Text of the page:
Real Friends has been a band that toyed with my opinion of them for several years. While their early EPs simmered with energy and the youthful nostalgia of those new to learning what life is outside of school, their debut LP, Maybe This Place Is the Same and We’re Just Changing did not resonate with me at all. I wanted to love them so badly, but I worried that they were just another flash in the scene destined to fade before they had made their mark.
The Home Inside My Head, the second album by Real Friends, not only firmly cements them as a force to be reckoned with in the pop punk genre, it may be the single most powerful emo album in the last decade.
Perhaps it’s because it doesn’t sound like an album that came out a week ago; Real Friends wear their influences on their sleeves proudly. THIMH sounds like it may have been recorded at any point since 2000 and would have been just as powerful then as it is now.
While there is a definitive improvement in skill and writing throughout the album, there is a sentimentality and respect at points where you can hear an influence from another band (they even name-drop ‘Death Cab’ and ‘Dashboard’, just cuz). “Scared To Be Alone” sounds like it was ripped straight off of The Starting Line’s Direction. The rash guitars rival the harsh melodies that The Wonder Years made famous on The Upsides, but the softer, broodier songs and the heart breaking self-deprecating lyricism remind me of The Early November circa The Room Is Too Cold. On a side note, Real Friends have always reminded me of TEN, but that could just be vocalist Dan Lambton’s shaggy head of hair compared to the curly fro of a young Ace Enders.
Real Friends manage to enthrall the entire record with loud melody. “Stay In One Place” is a seminal opener, catchy on the first listen and an intense rocker to lead the charge. “Empty Picture Frames” is a new staple that begins with subdued power cords before unleashing a torrent of sound during the chorus, backed with soaring, multi-tiered backing vocals. The painfully soft “Mokena” pulls the emotion out of Lambton’s voice, as he shouts, “I’m fucking up and getting over it”.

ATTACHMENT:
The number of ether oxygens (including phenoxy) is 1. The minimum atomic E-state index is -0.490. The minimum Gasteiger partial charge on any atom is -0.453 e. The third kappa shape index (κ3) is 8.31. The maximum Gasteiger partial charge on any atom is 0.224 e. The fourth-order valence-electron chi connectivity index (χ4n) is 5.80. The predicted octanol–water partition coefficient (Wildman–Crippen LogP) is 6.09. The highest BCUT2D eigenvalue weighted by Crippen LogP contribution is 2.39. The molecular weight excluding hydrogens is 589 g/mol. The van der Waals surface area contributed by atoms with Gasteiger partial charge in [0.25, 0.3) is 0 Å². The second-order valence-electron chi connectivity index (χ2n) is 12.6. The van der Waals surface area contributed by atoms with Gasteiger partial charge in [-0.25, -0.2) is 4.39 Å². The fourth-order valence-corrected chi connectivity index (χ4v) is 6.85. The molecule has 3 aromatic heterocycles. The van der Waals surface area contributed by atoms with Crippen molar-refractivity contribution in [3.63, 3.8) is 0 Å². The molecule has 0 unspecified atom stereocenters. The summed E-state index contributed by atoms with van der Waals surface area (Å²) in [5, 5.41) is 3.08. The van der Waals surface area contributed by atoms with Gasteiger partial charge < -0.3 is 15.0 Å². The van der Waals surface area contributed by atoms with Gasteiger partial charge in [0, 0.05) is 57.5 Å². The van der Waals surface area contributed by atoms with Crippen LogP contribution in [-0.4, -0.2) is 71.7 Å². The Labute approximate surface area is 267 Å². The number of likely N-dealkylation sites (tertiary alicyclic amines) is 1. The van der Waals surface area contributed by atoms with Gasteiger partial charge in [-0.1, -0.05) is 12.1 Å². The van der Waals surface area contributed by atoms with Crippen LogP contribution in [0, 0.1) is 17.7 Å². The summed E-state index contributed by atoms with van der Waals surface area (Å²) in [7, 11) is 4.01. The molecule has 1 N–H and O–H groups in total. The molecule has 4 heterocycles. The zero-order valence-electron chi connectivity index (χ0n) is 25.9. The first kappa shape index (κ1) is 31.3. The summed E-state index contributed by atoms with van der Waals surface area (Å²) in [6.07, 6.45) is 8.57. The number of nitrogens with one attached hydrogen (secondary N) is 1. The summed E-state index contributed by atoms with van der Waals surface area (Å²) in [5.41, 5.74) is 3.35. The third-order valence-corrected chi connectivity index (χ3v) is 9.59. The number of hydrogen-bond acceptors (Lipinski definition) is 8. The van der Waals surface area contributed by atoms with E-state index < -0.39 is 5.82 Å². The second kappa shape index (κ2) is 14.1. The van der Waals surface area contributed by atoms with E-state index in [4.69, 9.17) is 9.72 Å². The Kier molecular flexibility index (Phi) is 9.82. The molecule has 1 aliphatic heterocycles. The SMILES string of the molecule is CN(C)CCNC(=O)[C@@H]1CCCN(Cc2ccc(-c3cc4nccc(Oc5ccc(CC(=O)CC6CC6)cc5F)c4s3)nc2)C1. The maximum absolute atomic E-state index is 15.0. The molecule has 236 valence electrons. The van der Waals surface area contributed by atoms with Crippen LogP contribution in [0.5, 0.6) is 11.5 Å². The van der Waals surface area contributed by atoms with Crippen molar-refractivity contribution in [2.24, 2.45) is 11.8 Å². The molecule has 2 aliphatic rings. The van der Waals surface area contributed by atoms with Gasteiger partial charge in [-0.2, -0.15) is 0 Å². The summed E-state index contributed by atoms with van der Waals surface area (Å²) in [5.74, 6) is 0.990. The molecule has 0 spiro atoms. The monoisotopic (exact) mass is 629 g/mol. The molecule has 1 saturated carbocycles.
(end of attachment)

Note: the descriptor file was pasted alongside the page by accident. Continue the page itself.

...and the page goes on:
One of my biggest critiques of earlier Real Friends’ music was that the songs were trying to be ‘sad just to be sad,’ or they seemed somewhat generically emo. That is still true to some degree, as there are still too many references to ‘the past’, or just the word ‘sad’ in general. However, The Home Inside My Head, a metaphor for the lonely comfort you can find in yourself while the outside world eats away at you is much more refined while staying on point. There isn’t a happy ending here, just growth.
Dan Lambton’s vocals are cleaner and more emotive than past work, and it pushes more heart into his lyrics. One constant of Real Friends is that Lambton sings about reflecting on his past, most likely high school, and how happy he used to be compared to now. The Home Inside My Head can be relentlessly harsh like that. On “Stay In One Place,” while hating how a loved one takes out their anger on him, Lambton asks himself, “Can you find your calling if nothing is calling for you?”
“Keep Lying To Me” finds Lambton still wrestling with a failed relationship as he sings, “Last night I closed my eyes and thought about someone that wasn’t you / The weight of the world slipped off my shoulders /…/ I know this isn’t where you want to be / I think I’m better off when I’m alone”.
However, there is a glimmer of hope that begins during “Empty Picture Frames” and sprinkles itself throughout. This might be the only place he finds comfort as he breaks himself down mentally. “The home inside my head has a bed for me / That no one will ever get the chance to see / A kitchen table with one chair, walls with empty picture frames / That no one will ever see”.
Through the cresting waves of depression, self doubt and harsh reflection, lines crop up from time to time that show progress pushing through the darkness, such as “Last year I was a trainwreck, now I’m just a mess” (“Mess”), or “Show me how to be something other than nostalgic / I want to feel inspired and innocent again / I just want to be worth your time” (“Well, I’m Sorry”).
The Home Inside My Head might be the essential playbook on emo for this generation, similar to the way The Get Up Kids’ Something To Write Home About was almost 20 years ago. It is brazenly open, honest and over the top in a way that reminds you why emo became such a force to be reckoned with in the first place. The tip of the hat to other bands seems like a flourish to anyone listening closely, like a musical wink to fans. Real Friends are at the top of their game, and made an album worth the time of anyone who has fallen in love with the genre within the last twenty years.
by Kyle Schultz